Native Representation Through Comic-Con and Pop Culture

   By Jacqui Vela

With Comic-Con International coming up (July 25-28), I am thinking about the surge of authentic Native characters in mainstream media and pop culture. What a great feeling to anticipate encountering Maya Lopez at this year’s Comic-Con! She’s a Native American character from the new hit Marvel Series Echo! However, despite this refreshing shift toward authentic and respectful Indigenous portrayals through TV and film characters, it hasn’t always been this way.

Moreover, in a study conducted by the University of Southern California evaluating the 1,600 top-grossing films between 2007 and 2022, Native roles did not exceed 1% during this period. Nevertheless, this year alone, 11 films are showcasing Native culture, stories, and or characters. This shift marks a crucial departure from the typical lack of Native representation and the harmful stereotypes it helps perpetuate.  

Native Films

Prominent examples include Lily Gladstone’s powerful performance in Killers of the Flower Moon, the groundbreaking TV series Echo, and the innovative film Fancy Dance. These productions stand as beacons of change. They highlight the depth and diversity of Native experiences while challenging historical inaccuracies and stereotypes.

Furthermore, Lily Gladstone, a member of the Blackfeet and Nez Perce Nations, delivered a compelling portrayal of an Osage citizen in Martin Scorsese’s Killers of the Flower Moon. This film dives into the tragic but true story of Osage murders for greed in the 1920s. Her exceptional Flower Moon performance highlighted the importance of casting Native actors in Native roles. By doing so, filmmakers ensure authenticity for viewers and opportunities for Native talents to represent their Tribes.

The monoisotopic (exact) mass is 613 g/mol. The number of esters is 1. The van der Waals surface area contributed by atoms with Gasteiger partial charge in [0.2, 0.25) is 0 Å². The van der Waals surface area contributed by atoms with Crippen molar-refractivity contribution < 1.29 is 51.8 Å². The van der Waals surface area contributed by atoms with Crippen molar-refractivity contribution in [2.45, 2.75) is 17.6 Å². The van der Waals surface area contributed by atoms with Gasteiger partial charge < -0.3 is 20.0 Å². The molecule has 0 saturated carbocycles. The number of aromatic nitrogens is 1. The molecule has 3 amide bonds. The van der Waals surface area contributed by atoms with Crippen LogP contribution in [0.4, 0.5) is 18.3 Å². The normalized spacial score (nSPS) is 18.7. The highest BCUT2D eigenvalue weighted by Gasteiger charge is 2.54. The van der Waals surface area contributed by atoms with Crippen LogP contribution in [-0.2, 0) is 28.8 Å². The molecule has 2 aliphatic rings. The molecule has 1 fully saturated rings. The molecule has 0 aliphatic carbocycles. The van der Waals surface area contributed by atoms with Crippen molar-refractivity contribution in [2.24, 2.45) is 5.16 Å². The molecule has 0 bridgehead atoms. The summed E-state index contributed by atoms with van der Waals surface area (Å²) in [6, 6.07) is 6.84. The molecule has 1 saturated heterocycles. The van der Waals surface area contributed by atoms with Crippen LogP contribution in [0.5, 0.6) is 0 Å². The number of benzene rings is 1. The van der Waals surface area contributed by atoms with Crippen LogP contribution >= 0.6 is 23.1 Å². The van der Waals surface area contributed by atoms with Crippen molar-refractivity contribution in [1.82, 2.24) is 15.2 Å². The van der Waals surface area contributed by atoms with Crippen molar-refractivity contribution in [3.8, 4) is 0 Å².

Additionally, the TV series Echo, co-produced by Disney+ and CBC, continues this positive momentum. The narrative centers on a young Indigenous girl by the name of Maya Lopez who discovers her supernatural abilities. The film is created by Métis filmmaker and showrunner James Gunn. Echo integrates Indigenous languages and traditions in its storytelling. This approach offers viewers a cultural view rarely seen in mainstream media. It educates audiences about Indigenous cultures and inspires Native viewers by depicting relatable characters.

Moreover, the film Fancy Dance showcases modern Indigenous life through cultural pride and resilience. It is directed by Erica Tremblay and stars Lily Gladstone. Fancy Dance contributes to a broader narrative celebrating the vibrancy of Indian Country today.

Native Representation in the Media Today

Today’s more inclusive and accurate media landscape is a significant step forward for the entertainment industry and a service to diversity and equity. It helps dismantle harmful stereotypes, long-held misconceptions, and bias against Indigenous peoples. By portraying Native characters truthfully and respectfully, filmmakers and storytellers foster greater understanding and empathy among viewers. When Native youth see positive role models on-screen, it instills a sense of pride and encourages them to embrace their heritage and pursue their aspirations. It’s a win-win-win for all of us.